Bordeaux’s Harvest Manual
1. Choosing the right momentEverything starts here. As early as August, a winemaker must observe the state of their grapes parcel by parcel, plot by plot. They must sample multiple grapes to determine their maturity, which depends on the vagaries of the weather. If grapes are picked too soon, the resulting wine will be too acidic. Picked too late, and the sugars will take precedence over the aromas. It is, like many things, all about balance. The winemaker”s role is to ascertain, according to the specificities of their vineyard’s terroir and its particular grape varieties, exactly when grapes should begin to be removed from the vines. Once the date is determined, the harvest can begin.In the Bordeaux region, the harvest begins with the grapes that will be used to produce dry whites and rosés as early as the end of August, followed by reds (which account for 86% of the total production of Bordeaux wines) and finally sweet wines, such as Sauternes. A harvest can last from one to three weeks depending on the size of the farm, the weather, and the specific harvesting techniques utilised on each estate. The entire process will be spread over one to two months in total throughout the vineyard.
2. Choosing the right toolsA harvesting machine is the main tool of many Bordeaux winegrowers. Fast and effective, the machine shakes the vines and allows humans to collect large quantities of grapes in a short period of time, which is vital since – as we mentioned before – grapes must be harvested at the perfect point of maturity. Bordeaux vineyards are twenty-six years old on average, and they must be pampered.
On the other hand, for more delicate grape varieties, or particularly venerable vines (some are over sixty years old), on small family farms, or fields inaccessible to harvesting machines, human hands remain the best allies of winemakers.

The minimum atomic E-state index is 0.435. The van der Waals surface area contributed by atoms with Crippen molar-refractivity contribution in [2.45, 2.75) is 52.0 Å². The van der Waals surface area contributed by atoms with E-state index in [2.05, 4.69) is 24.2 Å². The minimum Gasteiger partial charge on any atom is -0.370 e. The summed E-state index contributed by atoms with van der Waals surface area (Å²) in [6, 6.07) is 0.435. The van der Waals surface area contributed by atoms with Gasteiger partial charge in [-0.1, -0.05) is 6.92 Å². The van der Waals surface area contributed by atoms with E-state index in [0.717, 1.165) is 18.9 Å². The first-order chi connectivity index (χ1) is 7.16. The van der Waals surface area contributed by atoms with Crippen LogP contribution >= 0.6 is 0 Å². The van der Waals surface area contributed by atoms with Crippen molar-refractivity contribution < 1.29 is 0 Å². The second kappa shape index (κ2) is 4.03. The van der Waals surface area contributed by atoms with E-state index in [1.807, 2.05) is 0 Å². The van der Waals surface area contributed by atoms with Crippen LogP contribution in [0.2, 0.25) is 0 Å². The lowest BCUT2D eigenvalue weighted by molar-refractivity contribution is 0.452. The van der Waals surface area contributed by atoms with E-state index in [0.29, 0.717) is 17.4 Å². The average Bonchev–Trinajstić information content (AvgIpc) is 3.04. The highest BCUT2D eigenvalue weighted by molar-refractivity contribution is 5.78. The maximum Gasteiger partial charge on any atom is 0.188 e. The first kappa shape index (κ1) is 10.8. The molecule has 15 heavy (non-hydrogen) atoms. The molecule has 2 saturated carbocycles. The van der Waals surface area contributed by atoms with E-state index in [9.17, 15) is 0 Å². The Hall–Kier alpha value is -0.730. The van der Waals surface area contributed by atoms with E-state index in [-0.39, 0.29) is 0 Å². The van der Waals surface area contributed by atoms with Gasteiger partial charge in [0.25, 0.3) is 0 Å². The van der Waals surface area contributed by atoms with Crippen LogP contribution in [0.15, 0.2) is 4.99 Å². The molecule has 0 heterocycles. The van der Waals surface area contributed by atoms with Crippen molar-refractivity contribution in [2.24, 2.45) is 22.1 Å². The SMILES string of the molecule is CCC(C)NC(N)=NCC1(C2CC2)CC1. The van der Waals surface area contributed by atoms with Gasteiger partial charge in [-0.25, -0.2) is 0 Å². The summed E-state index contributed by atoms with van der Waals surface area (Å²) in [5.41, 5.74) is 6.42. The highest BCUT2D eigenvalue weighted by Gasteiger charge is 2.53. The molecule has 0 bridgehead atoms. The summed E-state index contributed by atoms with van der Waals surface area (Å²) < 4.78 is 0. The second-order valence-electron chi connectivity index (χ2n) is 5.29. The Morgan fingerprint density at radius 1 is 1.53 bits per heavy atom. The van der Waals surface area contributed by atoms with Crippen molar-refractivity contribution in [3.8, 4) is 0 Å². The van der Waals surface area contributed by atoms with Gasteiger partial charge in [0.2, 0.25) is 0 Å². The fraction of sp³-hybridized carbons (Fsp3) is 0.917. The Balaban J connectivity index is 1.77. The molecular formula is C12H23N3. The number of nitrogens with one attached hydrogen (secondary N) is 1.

In many Bordeaux vineyards, the harvest is also a time of humanity and reunion. During a manual harvest, each person picks bunch after bunch of mature grapes. It is an intense, exhausting job since a good cutter must be able to pick up to 2,000 pounds of grapes per day, and is only interrupted by a large lunchtime meal (this is France after all).Here are some essential tools for manual harvesting:
• A good wake up, since it’s important to start at dawn.• A secateur (one-handed pruning shears) or serpette (billhook): indispensable tools for any serious cutter.• Buckets or wicker baskets in which bunches of grapes can be placed.• Hoods carried by a porter to the grape bin or small crates that will be stacked on a tray.
3. Quickly moving the picked grapesOnce picked – whether by hand or by machine – the grapes must be transported immediately to the winery. Otherwise, the grapes may macerate or ferment, thereby losing qualities essential to good vinification.
4. Separating the wheat from the chaffNow comes the process of partial or total cleaning of the harvest, also known as destemming. For this, a machine called the érafloir gently removes the herbaceous portion of the grape cluster so that only the fruit itself is kept for fermentation.It seems that connoisseurs of red wine can discern in the mouth if a harvest has been destemmed or not: they say that the wine is fruitier and aromas of red fruits are more present when the stems have been removed.
That said, we mean no offence to those who don’t destem: some winemakers prefer to keep some stem fragments in the mix, which they say adds complexity, tannins, and freshness to their wine.
5. Keep only the good grapesJust as in the fields, human hands (and eyes) are better than machines for the delicate process of sorting and discarding rotten, dehydrated, or under-ripe grapes. Those helping with the harvest separate out bad grapes and remove leaves, twigs, and insects before the grapes are turned into juice.
6. Finally, it’s time to crushYou may have images in your mind of people joyously stomping away in huge wooden vats but, these days, human feet have been replaced by a large machine composed of two fluted cylinders which flatten the grapes without crushing the seeds. This is an essential step in the making of wine (particularly red wine), which facilitates the fermentation of the grapes once they’re placed in vats.
After the crushing (or perhaps more correctly, the flattening) process, it’s time for maceration and fermentation…but that’s another story for another time.